Well, it’s been 8 months since I completed this and almost a year since I promised @mercer to post it once completed
I don’t really know what to say about this, it’s my first short and I wanted to try this medium after trying music, photography, drawing/painting and all sorts of writing in order to figure out myself and my depression.
It took me months to complete due to my mental state and lack of energy and I intended to post this sooner, but life can be a little too much sometimes. Or very often in my case.
Even though it was the hardest creative thing I’ve done in my life, (despite having a background or experience in most of the separate artforms that make up a film) I was really lost in the entire process and I developed love/hate relationship to it. I wanted to quit all the time when I wrote it, when prepping, when shooting and during the long, motivational drainage that is editing.
But I guess that’s also where the love was born. No matter all the mistakes I made, I could somehow save it and make a decent first short thanks to the editing by re-arranging the pieces I had. Throw away most of it, stretching what was left of it, slowing or speeding up some of it, playing some of it in reverse. Dubbing in new sound (needed, cause most of it was unusable. Note to self: Don’t forget sound!
I’ve tried to make another short since, but haven’t completed the shoot. I don’t know if I’ll finish that one, it’s just a silly comedy I made with my then girlfriend, now fiancée on my phone (This one was shot on the DVX200 before anyone asks, cameras are important on this forum apperantly, hehe) because she wanted me to make something less depressing, but I guess I’m just a gloomy guy, all my new ideas are based on my different malfunctions.
Hopefully I’ll work up enough energy to make another, I really want to.
Anyway, enough talking. I hope you’ll give this a go and give me some pointers, but go easy on me, okay?
Now, pick you poison:
By Zach Goodwin2
How To Film In Natural Light
Not enough light:
Move the subject closer to the light source, bring the camera closer to the subject, angle the camera to create a silhouette, use a lower f/stop. Try to focus on how the subject is lighted not the background.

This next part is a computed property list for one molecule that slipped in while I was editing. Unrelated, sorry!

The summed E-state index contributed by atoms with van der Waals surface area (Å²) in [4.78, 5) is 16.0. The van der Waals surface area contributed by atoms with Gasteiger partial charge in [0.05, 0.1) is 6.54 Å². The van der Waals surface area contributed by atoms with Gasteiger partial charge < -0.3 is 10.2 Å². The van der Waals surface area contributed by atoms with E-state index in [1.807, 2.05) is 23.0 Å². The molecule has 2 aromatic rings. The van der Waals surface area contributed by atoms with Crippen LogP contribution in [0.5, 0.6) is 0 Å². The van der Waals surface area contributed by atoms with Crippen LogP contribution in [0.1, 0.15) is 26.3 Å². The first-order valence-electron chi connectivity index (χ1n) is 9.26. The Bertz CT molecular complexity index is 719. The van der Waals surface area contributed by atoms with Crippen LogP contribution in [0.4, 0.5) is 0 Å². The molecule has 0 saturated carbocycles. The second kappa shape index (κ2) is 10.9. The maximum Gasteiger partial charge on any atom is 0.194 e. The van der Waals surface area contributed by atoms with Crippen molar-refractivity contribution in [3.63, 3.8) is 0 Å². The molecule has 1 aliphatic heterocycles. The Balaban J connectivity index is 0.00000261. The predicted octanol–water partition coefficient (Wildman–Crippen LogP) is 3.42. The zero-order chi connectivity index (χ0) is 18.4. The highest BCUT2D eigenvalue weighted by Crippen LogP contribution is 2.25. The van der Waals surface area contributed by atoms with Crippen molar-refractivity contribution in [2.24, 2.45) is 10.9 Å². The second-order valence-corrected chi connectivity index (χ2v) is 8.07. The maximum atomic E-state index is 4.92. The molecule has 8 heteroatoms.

Use a slower shutter speed if there is less movement going on. If you can decrease the frames per second, and maybe try using a time-lapse. Better yet, for wide-shots use a wide angle lens with a low f/stop.
Despite the criticism on this subject, do not focus on noise/grain. Try to use On-Camera lighting well.
Too much light:
Move the subject farther away from the light source, bring the camera farther from the subject, angle the camera to create a clean background, use a higher f/stop.
Use a faster shutter speed if there is less movement going on. If you can increase the frames per second, and maybe even try using slow motion shots where there are lots of fast movement. Better yet, for close-ups use a telephoto lens with a high f/stop.
Despite the criticism on this subject, do not focus too much on highlight loss.
Thoughts on All of This:
Do not try to add any reflectors, add more lights, get people to help you out unless you have figured out how to light the scene naturally. It can be expensive.
Hey guys, hope this is okay! We're the Aputure Lighting team and have been working on a lot of educational tutorials lately on how to shoot on-location and in different settings. This week we did an episode at a Jail Set and did recreations of famous jail scenes. The idea is to break down quick and simple lighting setups and start getting the online creator community to think a little outside the box of 3-point lighting. Would love to hear what you think. Happy to answer any questions. And if you like the episode, we're always happy to take requests for episodes or other tutorials you'd like to see.
- Nerris from the A-Team